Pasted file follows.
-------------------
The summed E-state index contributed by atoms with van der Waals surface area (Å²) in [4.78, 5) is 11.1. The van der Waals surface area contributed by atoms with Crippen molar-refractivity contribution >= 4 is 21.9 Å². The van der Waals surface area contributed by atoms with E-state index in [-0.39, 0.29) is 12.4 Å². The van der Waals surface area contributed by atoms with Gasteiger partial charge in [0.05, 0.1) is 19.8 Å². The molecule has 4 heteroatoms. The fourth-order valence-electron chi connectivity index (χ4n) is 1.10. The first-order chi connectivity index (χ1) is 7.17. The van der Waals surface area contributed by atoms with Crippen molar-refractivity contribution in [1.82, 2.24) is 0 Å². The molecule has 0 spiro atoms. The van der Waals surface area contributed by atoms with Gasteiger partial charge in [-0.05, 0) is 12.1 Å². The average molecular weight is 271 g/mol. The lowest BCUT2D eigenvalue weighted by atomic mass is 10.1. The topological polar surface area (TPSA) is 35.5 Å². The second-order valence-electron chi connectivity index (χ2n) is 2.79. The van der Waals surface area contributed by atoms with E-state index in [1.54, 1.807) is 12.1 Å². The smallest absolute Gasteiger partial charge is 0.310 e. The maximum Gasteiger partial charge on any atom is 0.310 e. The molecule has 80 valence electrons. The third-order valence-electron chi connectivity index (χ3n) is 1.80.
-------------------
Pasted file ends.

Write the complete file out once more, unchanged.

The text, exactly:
The summed E-state index contributed by atoms with van der Waals surface area (Å²) in [4.78, 5) is 11.1. The van der Waals surface area contributed by atoms with Crippen molar-refractivity contribution >= 4 is 21.9 Å². The van der Waals surface area contributed by atoms with E-state index in [-0.39, 0.29) is 12.4 Å². The van der Waals surface area contributed by atoms with Gasteiger partial charge in [0.05, 0.1) is 19.8 Å². The molecule has 4 heteroatoms. The fourth-order valence-electron chi connectivity index (χ4n) is 1.10. The first-order chi connectivity index (χ1) is 7.17. The van der Waals surface area contributed by atoms with Crippen molar-refractivity contribution in [1.82, 2.24) is 0 Å². The molecule has 0 spiro atoms. The van der Waals surface area contributed by atoms with Gasteiger partial charge in [-0.05, 0) is 12.1 Å². The average molecular weight is 271 g/mol. The lowest BCUT2D eigenvalue weighted by atomic mass is 10.1. The topological polar surface area (TPSA) is 35.5 Å². The second-order valence-electron chi connectivity index (χ2n) is 2.79. The van der Waals surface area contributed by atoms with E-state index in [1.54, 1.807) is 12.1 Å². The smallest absolute Gasteiger partial charge is 0.310 e. The maximum Gasteiger partial charge on any atom is 0.310 e. The molecule has 80 valence electrons. The third-order valence-electron chi connectivity index (χ3n) is 1.80.